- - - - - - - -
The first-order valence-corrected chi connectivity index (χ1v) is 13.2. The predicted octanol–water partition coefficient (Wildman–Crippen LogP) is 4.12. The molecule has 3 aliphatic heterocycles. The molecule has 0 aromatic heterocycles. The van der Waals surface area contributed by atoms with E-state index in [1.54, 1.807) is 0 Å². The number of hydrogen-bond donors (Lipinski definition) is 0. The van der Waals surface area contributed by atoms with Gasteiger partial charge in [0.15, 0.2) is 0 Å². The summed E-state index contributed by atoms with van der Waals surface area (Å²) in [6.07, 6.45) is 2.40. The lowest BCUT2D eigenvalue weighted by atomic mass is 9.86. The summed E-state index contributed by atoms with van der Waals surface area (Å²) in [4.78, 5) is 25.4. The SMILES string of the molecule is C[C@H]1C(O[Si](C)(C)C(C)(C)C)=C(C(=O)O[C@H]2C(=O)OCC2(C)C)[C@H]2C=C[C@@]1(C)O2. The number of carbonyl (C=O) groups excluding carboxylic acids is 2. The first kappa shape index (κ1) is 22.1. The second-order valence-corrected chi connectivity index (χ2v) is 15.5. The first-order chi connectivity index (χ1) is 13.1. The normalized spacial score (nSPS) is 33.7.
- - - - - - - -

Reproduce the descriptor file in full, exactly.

The first-order valence-corrected chi connectivity index (χ1v) is 13.2. The predicted octanol–water partition coefficient (Wildman–Crippen LogP) is 4.12. The molecule has 3 aliphatic heterocycles. The molecule has 0 aromatic heterocycles. The van der Waals surface area contributed by atoms with E-state index in [1.54, 1.807) is 0 Å². The number of hydrogen-bond donors (Lipinski definition) is 0. The van der Waals surface area contributed by atoms with Gasteiger partial charge in [0.15, 0.2) is 0 Å². The summed E-state index contributed by atoms with van der Waals surface area (Å²) in [6.07, 6.45) is 2.40. The lowest BCUT2D eigenvalue weighted by atomic mass is 9.86. The summed E-state index contributed by atoms with van der Waals surface area (Å²) in [4.78, 5) is 25.4. The SMILES string of the molecule is C[C@H]1C(O[Si](C)(C)C(C)(C)C)=C(C(=O)O[C@H]2C(=O)OCC2(C)C)[C@H]2C=C[C@@]1(C)O2. The number of carbonyl (C=O) groups excluding carboxylic acids is 2. The first kappa shape index (κ1) is 22.1. The second-order valence-corrected chi connectivity index (χ2v) is 15.5. The first-order chi connectivity index (χ1) is 13.1. The normalized spacial score (nSPS) is 33.7.